3 Writing Lessons You Can Benefit from Today
No matter the genre or writing style, writers share one thing in common: a thirst for knowledge. Writers are always looking for ways to develop their craft. Here are three simple things you can do to help improve your writing that you can start working on today and that won’t bust your budget.
- Read, read, read. It doesn’t matter what genre you write; reading is the best way to learn about writing. Read everything from newspaper articles to pulp fiction to the classics. Critique what you’ve read. If the piece was supposed to be a persuasive article, did it sway your opinion? Why or why not? If it’s a gritty crime novel, did you find yourself wondering whodunit? Examine classic literature and see what makes them classics. Read poetry aloud to hear the way the words flow.
- Listen to people. Take a trip to a local coffee house or restaurant and listen to conversations. It’s not to be nosey. You need to hear how different people speak. Pay attention to the rhythm and cadence of the speech. How do the accents sound? What do regular conversations sound like as opposed to the conversations in novels? How do different types of people interact with one another in public? Do lovers lean in to speak more softly to one another? Are the baristas impatient? How do parents handle excited children?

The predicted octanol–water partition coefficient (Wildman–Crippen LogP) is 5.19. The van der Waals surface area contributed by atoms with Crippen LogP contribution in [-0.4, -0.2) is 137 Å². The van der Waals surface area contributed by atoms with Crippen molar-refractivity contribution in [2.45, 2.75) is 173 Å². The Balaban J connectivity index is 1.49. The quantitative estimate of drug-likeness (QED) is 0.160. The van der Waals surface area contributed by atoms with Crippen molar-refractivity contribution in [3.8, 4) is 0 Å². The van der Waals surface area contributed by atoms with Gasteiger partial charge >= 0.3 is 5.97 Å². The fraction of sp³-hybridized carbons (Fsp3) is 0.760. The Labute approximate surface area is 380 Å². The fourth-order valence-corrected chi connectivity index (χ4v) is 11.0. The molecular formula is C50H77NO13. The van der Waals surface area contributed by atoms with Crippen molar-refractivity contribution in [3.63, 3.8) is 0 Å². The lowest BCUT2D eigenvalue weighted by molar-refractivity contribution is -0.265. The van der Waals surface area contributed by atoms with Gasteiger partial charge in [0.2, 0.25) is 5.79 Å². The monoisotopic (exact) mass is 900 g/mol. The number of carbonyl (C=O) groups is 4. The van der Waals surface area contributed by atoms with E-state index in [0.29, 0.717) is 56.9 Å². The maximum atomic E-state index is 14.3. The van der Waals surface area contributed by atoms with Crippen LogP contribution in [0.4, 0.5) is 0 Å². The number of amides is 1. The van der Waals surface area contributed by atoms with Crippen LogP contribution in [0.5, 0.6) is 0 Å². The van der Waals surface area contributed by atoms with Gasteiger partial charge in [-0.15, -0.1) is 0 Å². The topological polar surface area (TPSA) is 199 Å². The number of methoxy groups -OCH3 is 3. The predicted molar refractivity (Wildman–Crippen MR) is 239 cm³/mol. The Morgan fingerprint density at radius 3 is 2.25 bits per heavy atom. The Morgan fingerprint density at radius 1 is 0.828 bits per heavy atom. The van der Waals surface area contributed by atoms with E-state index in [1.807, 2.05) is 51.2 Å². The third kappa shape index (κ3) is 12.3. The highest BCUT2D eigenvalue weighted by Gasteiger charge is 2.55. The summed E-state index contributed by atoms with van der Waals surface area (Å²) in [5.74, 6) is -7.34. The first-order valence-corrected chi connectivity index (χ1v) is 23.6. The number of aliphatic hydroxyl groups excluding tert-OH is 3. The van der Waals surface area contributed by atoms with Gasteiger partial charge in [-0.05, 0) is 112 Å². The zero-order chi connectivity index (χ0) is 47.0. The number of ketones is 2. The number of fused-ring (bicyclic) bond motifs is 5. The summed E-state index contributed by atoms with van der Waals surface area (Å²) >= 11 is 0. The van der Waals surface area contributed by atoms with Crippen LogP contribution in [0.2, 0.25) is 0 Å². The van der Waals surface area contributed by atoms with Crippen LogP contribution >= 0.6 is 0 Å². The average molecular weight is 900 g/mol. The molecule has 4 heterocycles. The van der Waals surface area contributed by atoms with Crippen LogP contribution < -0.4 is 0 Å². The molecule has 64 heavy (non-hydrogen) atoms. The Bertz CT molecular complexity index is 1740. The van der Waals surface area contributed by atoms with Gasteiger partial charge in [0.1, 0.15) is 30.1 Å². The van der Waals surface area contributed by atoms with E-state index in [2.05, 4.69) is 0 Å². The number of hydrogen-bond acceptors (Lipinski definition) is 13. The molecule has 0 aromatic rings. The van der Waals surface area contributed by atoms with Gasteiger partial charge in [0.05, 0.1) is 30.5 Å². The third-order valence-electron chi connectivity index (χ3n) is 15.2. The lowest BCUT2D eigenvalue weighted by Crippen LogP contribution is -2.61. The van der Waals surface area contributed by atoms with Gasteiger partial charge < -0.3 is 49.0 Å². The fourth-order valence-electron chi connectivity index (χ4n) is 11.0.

- Watch a movie. In fact, watch lots of movies. Movies are excellent tools to help you learn the art of moving quickly to the action while creating well-developed characters. Novels written fifty years ago could meander through pages of backstory and character development at a time. Today’s writers have to jump into the action quickly. Watch movies in a variety of genres and analyze the arcs of their stories to learn how to move quickly to the action without sacrificing your characters.
How these writing lessons help
These three simple lessons can improve your writing over time. Reading improves vocabulary and helps you develop your voice. Listening to people hones your skills in character development so that all of your characters don’t sound the same. And watching movies helps you develop better timelines and story arcs that move readers through your book with compassion and concern for the characters. And readers who care about the characters are happy readers. That’s what all writers want in the end.